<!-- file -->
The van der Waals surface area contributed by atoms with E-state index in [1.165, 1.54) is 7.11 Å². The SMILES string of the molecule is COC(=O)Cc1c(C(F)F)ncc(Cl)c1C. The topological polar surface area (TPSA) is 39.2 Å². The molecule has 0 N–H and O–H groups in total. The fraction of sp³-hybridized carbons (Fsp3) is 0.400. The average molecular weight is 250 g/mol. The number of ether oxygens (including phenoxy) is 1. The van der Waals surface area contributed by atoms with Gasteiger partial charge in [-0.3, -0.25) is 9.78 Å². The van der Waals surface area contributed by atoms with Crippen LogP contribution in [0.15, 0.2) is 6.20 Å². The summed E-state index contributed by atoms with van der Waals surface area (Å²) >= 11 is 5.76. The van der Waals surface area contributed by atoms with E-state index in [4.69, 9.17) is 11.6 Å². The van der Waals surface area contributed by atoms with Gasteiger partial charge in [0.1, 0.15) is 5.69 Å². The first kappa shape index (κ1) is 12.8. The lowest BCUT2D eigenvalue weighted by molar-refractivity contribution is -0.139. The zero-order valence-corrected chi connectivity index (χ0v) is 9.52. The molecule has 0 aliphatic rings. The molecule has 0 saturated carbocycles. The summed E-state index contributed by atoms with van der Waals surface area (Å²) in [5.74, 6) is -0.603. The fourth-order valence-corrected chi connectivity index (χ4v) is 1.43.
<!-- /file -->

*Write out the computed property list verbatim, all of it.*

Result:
The van der Waals surface area contributed by atoms with E-state index in [1.165, 1.54) is 7.11 Å². The SMILES string of the molecule is COC(=O)Cc1c(C(F)F)ncc(Cl)c1C. The topological polar surface area (TPSA) is 39.2 Å². The molecule has 0 N–H and O–H groups in total. The fraction of sp³-hybridized carbons (Fsp3) is 0.400. The average molecular weight is 250 g/mol. The number of ether oxygens (including phenoxy) is 1. The van der Waals surface area contributed by atoms with Gasteiger partial charge in [-0.3, -0.25) is 9.78 Å². The van der Waals surface area contributed by atoms with Crippen LogP contribution in [0.15, 0.2) is 6.20 Å². The summed E-state index contributed by atoms with van der Waals surface area (Å²) >= 11 is 5.76. The van der Waals surface area contributed by atoms with E-state index in [4.69, 9.17) is 11.6 Å². The van der Waals surface area contributed by atoms with Gasteiger partial charge in [0.1, 0.15) is 5.69 Å². The first kappa shape index (κ1) is 12.8. The lowest BCUT2D eigenvalue weighted by molar-refractivity contribution is -0.139. The zero-order valence-corrected chi connectivity index (χ0v) is 9.52. The molecule has 0 aliphatic rings. The molecule has 0 saturated carbocycles. The summed E-state index contributed by atoms with van der Waals surface area (Å²) in [5.74, 6) is -0.603. The fourth-order valence-corrected chi connectivity index (χ4v) is 1.43.